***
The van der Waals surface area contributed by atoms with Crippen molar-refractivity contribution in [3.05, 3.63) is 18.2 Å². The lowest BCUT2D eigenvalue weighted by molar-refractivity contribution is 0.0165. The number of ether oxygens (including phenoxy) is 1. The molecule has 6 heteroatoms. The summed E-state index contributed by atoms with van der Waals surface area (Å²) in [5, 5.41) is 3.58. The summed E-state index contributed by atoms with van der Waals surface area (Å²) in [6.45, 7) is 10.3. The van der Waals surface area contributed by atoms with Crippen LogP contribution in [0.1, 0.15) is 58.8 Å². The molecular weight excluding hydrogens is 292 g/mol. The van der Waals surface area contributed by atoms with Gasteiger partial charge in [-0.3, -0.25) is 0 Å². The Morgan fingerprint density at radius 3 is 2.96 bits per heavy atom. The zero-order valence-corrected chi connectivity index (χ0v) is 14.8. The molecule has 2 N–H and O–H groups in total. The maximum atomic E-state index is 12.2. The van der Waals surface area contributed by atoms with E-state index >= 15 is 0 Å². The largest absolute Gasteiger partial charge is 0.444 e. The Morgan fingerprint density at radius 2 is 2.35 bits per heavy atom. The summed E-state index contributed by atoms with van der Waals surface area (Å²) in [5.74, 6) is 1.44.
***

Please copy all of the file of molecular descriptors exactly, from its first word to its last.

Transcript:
The van der Waals surface area contributed by atoms with Crippen molar-refractivity contribution in [3.05, 3.63) is 18.2 Å². The lowest BCUT2D eigenvalue weighted by molar-refractivity contribution is 0.0165. The number of ether oxygens (including phenoxy) is 1. The molecule has 6 heteroatoms. The summed E-state index contributed by atoms with van der Waals surface area (Å²) in [5, 5.41) is 3.58. The summed E-state index contributed by atoms with van der Waals surface area (Å²) in [6.45, 7) is 10.3. The van der Waals surface area contributed by atoms with Crippen LogP contribution in [0.1, 0.15) is 58.8 Å². The molecular weight excluding hydrogens is 292 g/mol. The van der Waals surface area contributed by atoms with Gasteiger partial charge in [-0.3, -0.25) is 0 Å². The Morgan fingerprint density at radius 3 is 2.96 bits per heavy atom. The zero-order valence-corrected chi connectivity index (χ0v) is 14.8. The molecule has 2 N–H and O–H groups in total. The maximum atomic E-state index is 12.2. The van der Waals surface area contributed by atoms with E-state index >= 15 is 0 Å². The largest absolute Gasteiger partial charge is 0.444 e. The Morgan fingerprint density at radius 2 is 2.35 bits per heavy atom. The summed E-state index contributed by atoms with van der Waals surface area (Å²) in [5.74, 6) is 1.44.